Haynes is convinced that the Stone Age people not only occasionally hunted the large mammals, but also specialized in hunting big game. Archaeologists have found mostly mammoth and mastodon bones around the storage areas of the Stone Age people. Nuts, seeds, or bones from smaller animals such as rabbits are rare. Now, mammoth bones can also come from animals that have died naturally. However, this does not seem to be the case here. In Zimbabwe, Haynes compared collections of bones from elephants that either died as a result of a drought or were killed by humans. Depending on the type of death, there was a different distribution pattern of the bones. Haynes has applied his results to bone clusters in mammoths in North America and comes to the conclusion that many of the mammoths must have been killed by humans.
Advantages of hunting mammoths
Hunting mammoths had many advantages, according to Haynes: It was probably just as dangerous to kill a mammoth as it was to kill a bison. But the 4,000 kilogram mammoths produced four times more meat. Because it was still very cold 11,000 years ago, the meat was slow to spoil. If mammoth and mastodon behaved similarly to today's elephants, they were also easy to find - even when they were already very rare. Elephants mainly move on well-trodden paths through the landscape. Many of these trails lead to water holes or mineral leaks. It would therefore have been easier to find the location of a mammoth than that of a deer. In addition, the increasingly drier and colder climate restricted the habitat for numerous animal species. These withdrew to certain regions. The retreat areas were probably also known to the hunters and were used as fertile hunting grounds.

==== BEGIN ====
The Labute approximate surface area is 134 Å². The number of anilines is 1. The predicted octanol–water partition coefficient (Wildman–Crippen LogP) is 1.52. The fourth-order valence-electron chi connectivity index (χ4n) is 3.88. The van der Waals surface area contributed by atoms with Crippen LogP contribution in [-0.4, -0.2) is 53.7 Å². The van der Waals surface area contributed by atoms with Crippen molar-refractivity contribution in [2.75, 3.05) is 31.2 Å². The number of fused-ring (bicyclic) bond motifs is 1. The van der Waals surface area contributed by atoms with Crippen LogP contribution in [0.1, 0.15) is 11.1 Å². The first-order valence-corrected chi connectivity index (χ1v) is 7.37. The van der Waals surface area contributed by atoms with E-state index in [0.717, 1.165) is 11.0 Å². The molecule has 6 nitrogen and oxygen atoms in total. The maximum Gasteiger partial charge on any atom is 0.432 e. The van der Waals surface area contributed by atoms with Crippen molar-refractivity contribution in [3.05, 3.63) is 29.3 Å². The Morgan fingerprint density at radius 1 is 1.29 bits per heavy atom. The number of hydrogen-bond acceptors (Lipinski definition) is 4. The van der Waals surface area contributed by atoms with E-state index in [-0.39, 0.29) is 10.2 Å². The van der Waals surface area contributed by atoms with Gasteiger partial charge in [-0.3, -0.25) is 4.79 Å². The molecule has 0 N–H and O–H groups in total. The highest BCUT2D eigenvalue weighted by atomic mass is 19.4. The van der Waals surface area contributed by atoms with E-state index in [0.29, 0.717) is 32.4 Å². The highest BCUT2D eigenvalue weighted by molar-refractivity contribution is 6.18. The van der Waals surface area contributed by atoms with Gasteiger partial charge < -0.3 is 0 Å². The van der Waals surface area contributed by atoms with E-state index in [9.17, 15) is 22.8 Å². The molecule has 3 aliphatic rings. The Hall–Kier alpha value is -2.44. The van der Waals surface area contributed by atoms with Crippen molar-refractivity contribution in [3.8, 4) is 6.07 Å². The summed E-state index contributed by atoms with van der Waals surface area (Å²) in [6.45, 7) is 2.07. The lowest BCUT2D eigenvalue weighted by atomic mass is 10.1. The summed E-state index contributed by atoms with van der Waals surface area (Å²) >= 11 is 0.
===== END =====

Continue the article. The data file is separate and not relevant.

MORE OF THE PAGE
But why did another 31 species become extinct? Haynes also provides an answer to this question: Mammoth and mastodon were probably the first species to disappear from the landscape. It was the two heaviest animals that exerted the greatest influence on the vegetation. Her disappearance must have started a chain reaction. Like today's elephants in Africa, the large animals of that time kept trees and bushes in check and thus kept the landscape open. This was dominated by a highly productive mosaic of grassland and groups of trees. However, when the landscapers were eradicated, the environment changed fundamentally. Trees and bushes spread, and old mammoth paths, which were also used by other animal species, disappeared. Haynes believes that habitat has become scarce for many animal species and that as a result, they also became extinct.
Haynes is convinced that without the arrival of humans, mammoths, giant sloths and mastodons would still live in North America. However, Russian scientists have found that the decline of the mammoths in Asia 6,000 years ago is simultaneously associated with climatic warming and the associated advance of the forest line to the north. It is therefore quite possible that the fur-covered pachyderms of North America would have died out a few thousand years later without human intervention.